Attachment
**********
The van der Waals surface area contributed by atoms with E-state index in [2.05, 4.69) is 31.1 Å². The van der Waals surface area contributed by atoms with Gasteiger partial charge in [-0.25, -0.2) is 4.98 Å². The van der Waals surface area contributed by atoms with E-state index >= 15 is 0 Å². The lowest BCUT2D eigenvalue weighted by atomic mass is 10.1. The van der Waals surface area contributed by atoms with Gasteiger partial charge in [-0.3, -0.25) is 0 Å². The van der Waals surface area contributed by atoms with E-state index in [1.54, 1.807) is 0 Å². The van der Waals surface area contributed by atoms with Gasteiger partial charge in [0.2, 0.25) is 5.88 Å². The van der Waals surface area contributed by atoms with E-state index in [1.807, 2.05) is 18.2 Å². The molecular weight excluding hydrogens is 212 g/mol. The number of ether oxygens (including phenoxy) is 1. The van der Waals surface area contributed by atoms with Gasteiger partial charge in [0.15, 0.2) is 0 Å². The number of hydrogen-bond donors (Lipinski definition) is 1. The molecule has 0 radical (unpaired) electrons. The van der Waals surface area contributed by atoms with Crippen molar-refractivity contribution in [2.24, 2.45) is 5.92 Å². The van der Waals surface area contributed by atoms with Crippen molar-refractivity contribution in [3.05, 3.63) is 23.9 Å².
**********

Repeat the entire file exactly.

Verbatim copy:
The van der Waals surface area contributed by atoms with E-state index in [2.05, 4.69) is 31.1 Å². The van der Waals surface area contributed by atoms with Gasteiger partial charge in [-0.25, -0.2) is 4.98 Å². The van der Waals surface area contributed by atoms with E-state index >= 15 is 0 Å². The lowest BCUT2D eigenvalue weighted by atomic mass is 10.1. The van der Waals surface area contributed by atoms with Gasteiger partial charge in [-0.3, -0.25) is 0 Å². The van der Waals surface area contributed by atoms with E-state index in [1.54, 1.807) is 0 Å². The van der Waals surface area contributed by atoms with Gasteiger partial charge in [0.2, 0.25) is 5.88 Å². The van der Waals surface area contributed by atoms with E-state index in [1.807, 2.05) is 18.2 Å². The molecular weight excluding hydrogens is 212 g/mol. The number of ether oxygens (including phenoxy) is 1. The van der Waals surface area contributed by atoms with Gasteiger partial charge in [0.15, 0.2) is 0 Å². The number of hydrogen-bond donors (Lipinski definition) is 1. The molecule has 0 radical (unpaired) electrons. The van der Waals surface area contributed by atoms with Crippen molar-refractivity contribution in [2.24, 2.45) is 5.92 Å². The van der Waals surface area contributed by atoms with Crippen molar-refractivity contribution in [3.05, 3.63) is 23.9 Å².